Sometimes, The Wheel is on Fire

Sometimes, The Wheel is on Fire

Tuesday, April 5, 2011

Deoxyribonucleic Awesome!

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I expect if you were to ask most people what DNA stands for, even avid CSI watchers would respond IDK.1 Scientists, on the other hand, would tell you that DNA, or deoxyribonucleic acid, is made up of letters.

And D isn't one of them.

Specifically, it's made up of A (adenine), C (cytosine), G (guanine), and T (thymine). Together, not only can these spell the name of an underrated 1997 film that deals with genetics, but they also combine to form the building blocks for all known living organisms. That's great and all, but what's really exciting is that they are proof Star Wars is hard-coded into our genes.

No, really.

In DNA, the nucleotides form base pairs. Adenine always bonds with thymine, and cytosine always bonds with guanine. So what does this mean? It means, like Star Wars, our DNA has many AT-ATs which are made with CG.2

That's right: The Force will be with you, always. Science fiction has become science fact.

You're welcome.

1 I have no idea what that last one means. Illegal Donna Karans? Illustrated Donkey Kong? I'm David Krumholtz? Yeah, I don't know.
2 That's computer graphics, for those who don't speak geek.

This post is part of the Blogging from A to Z April Challenge, hosted by Stephen Tremp and seven others. Go check out the other participants!


  1. I am so happy to be follower #100! I hate uneven numbers.
    I cannot believe I worked in forensics and still have no idea what you wrote but it all read well:)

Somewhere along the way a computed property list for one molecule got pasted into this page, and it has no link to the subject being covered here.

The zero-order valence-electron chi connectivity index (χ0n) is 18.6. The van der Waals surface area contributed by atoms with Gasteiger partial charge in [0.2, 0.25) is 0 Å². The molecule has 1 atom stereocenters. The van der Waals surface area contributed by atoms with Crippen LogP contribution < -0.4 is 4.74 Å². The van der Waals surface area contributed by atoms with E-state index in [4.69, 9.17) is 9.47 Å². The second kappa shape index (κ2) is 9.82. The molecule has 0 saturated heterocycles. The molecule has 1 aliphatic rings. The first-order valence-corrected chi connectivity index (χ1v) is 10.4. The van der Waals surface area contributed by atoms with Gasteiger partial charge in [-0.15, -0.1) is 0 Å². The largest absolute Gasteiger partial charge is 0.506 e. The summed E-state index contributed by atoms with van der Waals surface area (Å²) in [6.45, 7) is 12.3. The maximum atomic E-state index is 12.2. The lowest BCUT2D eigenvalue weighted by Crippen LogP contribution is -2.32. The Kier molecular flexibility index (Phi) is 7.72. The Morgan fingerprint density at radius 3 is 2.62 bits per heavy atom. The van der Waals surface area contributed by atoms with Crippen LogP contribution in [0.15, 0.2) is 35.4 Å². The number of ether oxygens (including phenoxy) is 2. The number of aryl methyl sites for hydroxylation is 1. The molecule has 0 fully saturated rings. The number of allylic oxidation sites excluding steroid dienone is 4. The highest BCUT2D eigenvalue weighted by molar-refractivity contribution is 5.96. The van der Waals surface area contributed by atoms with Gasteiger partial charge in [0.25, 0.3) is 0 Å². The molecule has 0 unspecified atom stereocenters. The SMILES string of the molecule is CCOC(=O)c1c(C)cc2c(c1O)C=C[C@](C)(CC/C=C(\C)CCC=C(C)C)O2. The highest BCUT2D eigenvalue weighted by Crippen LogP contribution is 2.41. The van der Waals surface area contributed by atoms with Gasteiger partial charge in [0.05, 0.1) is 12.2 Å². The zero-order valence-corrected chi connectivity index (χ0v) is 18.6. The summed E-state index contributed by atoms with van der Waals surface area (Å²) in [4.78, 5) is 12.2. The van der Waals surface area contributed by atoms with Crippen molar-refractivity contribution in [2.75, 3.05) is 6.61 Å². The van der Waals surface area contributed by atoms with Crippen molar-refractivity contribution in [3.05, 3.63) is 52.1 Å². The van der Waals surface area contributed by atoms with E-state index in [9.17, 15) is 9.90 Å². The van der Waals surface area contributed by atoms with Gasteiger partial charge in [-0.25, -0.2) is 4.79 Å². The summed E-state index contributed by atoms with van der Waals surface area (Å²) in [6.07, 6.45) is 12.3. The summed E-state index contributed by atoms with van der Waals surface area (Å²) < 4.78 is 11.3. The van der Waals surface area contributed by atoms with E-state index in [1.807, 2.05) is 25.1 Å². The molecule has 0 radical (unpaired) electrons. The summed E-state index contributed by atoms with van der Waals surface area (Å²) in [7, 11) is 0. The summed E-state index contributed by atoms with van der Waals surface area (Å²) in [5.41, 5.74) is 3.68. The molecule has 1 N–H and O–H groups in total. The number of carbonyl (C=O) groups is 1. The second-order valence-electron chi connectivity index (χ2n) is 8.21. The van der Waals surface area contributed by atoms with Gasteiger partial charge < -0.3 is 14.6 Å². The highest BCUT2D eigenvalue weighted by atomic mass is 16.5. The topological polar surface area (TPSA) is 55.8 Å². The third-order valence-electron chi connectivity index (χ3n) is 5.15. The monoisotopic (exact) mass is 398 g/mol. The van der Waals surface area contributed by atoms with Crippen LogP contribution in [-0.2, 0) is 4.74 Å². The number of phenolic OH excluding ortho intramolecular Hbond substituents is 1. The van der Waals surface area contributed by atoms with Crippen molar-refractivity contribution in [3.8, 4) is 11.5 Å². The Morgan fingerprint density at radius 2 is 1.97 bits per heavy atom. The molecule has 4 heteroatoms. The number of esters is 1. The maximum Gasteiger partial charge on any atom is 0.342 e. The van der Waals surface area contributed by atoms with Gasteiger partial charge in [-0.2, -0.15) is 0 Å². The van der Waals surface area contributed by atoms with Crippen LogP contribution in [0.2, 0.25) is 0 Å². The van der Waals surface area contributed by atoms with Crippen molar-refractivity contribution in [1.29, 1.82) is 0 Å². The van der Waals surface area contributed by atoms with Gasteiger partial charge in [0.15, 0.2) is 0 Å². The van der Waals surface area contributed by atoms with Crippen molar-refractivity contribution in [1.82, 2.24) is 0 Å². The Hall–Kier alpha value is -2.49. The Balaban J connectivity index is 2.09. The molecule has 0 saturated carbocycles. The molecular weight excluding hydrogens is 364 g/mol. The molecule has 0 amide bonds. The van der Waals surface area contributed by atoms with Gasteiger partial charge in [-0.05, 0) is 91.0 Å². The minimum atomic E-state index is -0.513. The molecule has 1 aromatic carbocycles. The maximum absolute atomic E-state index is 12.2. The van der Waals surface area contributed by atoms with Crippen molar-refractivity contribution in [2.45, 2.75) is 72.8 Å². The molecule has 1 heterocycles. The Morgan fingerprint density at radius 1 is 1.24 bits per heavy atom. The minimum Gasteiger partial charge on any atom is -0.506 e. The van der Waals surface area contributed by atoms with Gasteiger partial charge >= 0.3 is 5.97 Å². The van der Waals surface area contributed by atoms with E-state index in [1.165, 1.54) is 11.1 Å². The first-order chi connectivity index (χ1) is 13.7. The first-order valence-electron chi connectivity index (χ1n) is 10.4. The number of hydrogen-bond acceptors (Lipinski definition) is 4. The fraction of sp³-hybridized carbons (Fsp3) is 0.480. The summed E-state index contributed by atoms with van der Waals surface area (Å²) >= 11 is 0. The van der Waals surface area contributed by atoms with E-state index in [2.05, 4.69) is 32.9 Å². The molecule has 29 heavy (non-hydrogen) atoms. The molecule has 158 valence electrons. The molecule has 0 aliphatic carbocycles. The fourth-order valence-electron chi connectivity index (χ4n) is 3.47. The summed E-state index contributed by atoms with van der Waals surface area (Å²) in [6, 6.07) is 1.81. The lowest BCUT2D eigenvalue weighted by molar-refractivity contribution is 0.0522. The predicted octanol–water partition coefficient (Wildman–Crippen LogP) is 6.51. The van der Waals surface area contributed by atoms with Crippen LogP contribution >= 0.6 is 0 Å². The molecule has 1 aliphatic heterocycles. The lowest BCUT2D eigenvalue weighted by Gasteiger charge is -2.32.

2. I'm obsessed with DNA. And I remembered the letters by moving them around-- G-CAT!

  3. Wow :) I had been interested in DNA too in school..but not so much after it ;) LOL.. Might need to look it up again.

    Following you from A-Z challenge!

  4. i'm a sciene nerd, so i did know what DNA stands for. In highschool, my fav teacher (science) was named Mr. Tuchsherer (yeah, it's a mouthful) and his best friend was the history teacher we called Arlo (which was his first name). The way we were all taught ATCG was the pneumonic:


    And they were

  5. DNA can live with them, can't live without them. I'm #103!

  6. Hi!
    Interesting post. Have a great day!

    Just Books

  7. Nate, that is so funny. My 14 year old is preparing to go into the IB program at his high school next year. He's considering Biology over Chemistry, so I randomly asked him if he knew what DNA stands for. He had no idea. I felt so smart when I told him it was deoxyribonucleic acid. Just had to share that.

  8. LOL. Not a science fiction fan, so I'm afraid my genes aren't really infected. Funny! :o)

    Jessica @ The Alliterative Allomporph

  9. I watch CSI and I still didn't know that.

  10. LOL.

    DNA is interesting--especially now that scientists are learning more about what it does and how it works.

  11. I had no idea science fiction was hard-wired into my DNA. Thanks for the heads up, Nate!

  12. "I'm David Krumholtz" sounds like the beginning of a viral marketing campaign. :)

  13. Very intelligent post. The great mystery of the "force" is solved. Thank you for clarifying. I've been convincing my friends of this for years, lol!

  14. 'Science fiction has become science fact.' That was the premise of the latest Patricia Cornwell Port Mortuary novel. Rather worrying.

    I'm travelling to Darfur today if you'd like to visit - no jute today, ha ha.